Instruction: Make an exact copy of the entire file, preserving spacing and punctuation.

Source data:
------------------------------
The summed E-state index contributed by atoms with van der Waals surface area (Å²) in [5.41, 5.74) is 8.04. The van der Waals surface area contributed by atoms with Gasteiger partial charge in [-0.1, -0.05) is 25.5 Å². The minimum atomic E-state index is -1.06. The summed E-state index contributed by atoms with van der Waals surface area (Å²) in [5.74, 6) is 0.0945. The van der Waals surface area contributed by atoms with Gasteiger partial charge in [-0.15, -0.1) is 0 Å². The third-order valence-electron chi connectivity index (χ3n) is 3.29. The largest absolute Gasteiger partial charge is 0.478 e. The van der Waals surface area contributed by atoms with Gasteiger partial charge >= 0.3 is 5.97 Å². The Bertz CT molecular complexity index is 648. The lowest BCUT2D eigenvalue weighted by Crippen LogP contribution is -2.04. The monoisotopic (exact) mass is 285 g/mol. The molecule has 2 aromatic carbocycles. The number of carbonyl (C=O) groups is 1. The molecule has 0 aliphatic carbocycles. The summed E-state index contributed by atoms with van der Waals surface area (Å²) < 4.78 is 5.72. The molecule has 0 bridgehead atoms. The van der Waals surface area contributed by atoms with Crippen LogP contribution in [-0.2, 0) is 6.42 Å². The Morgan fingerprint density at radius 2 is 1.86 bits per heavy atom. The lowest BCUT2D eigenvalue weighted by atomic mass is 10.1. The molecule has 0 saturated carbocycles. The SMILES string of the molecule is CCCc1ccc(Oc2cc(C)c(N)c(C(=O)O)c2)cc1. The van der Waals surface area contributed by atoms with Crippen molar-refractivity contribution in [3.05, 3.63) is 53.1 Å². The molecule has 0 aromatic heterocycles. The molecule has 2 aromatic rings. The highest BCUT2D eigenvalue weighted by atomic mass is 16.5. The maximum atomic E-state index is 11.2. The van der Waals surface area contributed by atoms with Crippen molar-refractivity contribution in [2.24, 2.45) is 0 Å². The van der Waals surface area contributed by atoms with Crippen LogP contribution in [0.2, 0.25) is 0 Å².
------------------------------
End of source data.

The summed E-state index contributed by atoms with van der Waals surface area (Å²) in [5.41, 5.74) is 8.04. The van der Waals surface area contributed by atoms with Gasteiger partial charge in [-0.1, -0.05) is 25.5 Å². The minimum atomic E-state index is -1.06. The summed E-state index contributed by atoms with van der Waals surface area (Å²) in [5.74, 6) is 0.0945. The van der Waals surface area contributed by atoms with Gasteiger partial charge in [-0.15, -0.1) is 0 Å². The third-order valence-electron chi connectivity index (χ3n) is 3.29. The largest absolute Gasteiger partial charge is 0.478 e. The van der Waals surface area contributed by atoms with Gasteiger partial charge >= 0.3 is 5.97 Å². The Bertz CT molecular complexity index is 648. The lowest BCUT2D eigenvalue weighted by Crippen LogP contribution is -2.04. The monoisotopic (exact) mass is 285 g/mol. The molecule has 2 aromatic carbocycles. The number of carbonyl (C=O) groups is 1. The molecule has 0 aliphatic carbocycles. The summed E-state index contributed by atoms with van der Waals surface area (Å²) < 4.78 is 5.72. The molecule has 0 bridgehead atoms. The van der Waals surface area contributed by atoms with Crippen LogP contribution in [-0.2, 0) is 6.42 Å². The Morgan fingerprint density at radius 2 is 1.86 bits per heavy atom. The lowest BCUT2D eigenvalue weighted by atomic mass is 10.1. The molecule has 0 saturated carbocycles. The SMILES string of the molecule is CCCc1ccc(Oc2cc(C)c(N)c(C(=O)O)c2)cc1. The van der Waals surface area contributed by atoms with Crippen molar-refractivity contribution in [3.05, 3.63) is 53.1 Å². The molecule has 0 aromatic heterocycles. The molecule has 2 aromatic rings. The highest BCUT2D eigenvalue weighted by atomic mass is 16.5. The maximum atomic E-state index is 11.2. The van der Waals surface area contributed by atoms with Crippen molar-refractivity contribution in [2.24, 2.45) is 0 Å². The van der Waals surface area contributed by atoms with Crippen LogP contribution in [0.2, 0.25) is 0 Å².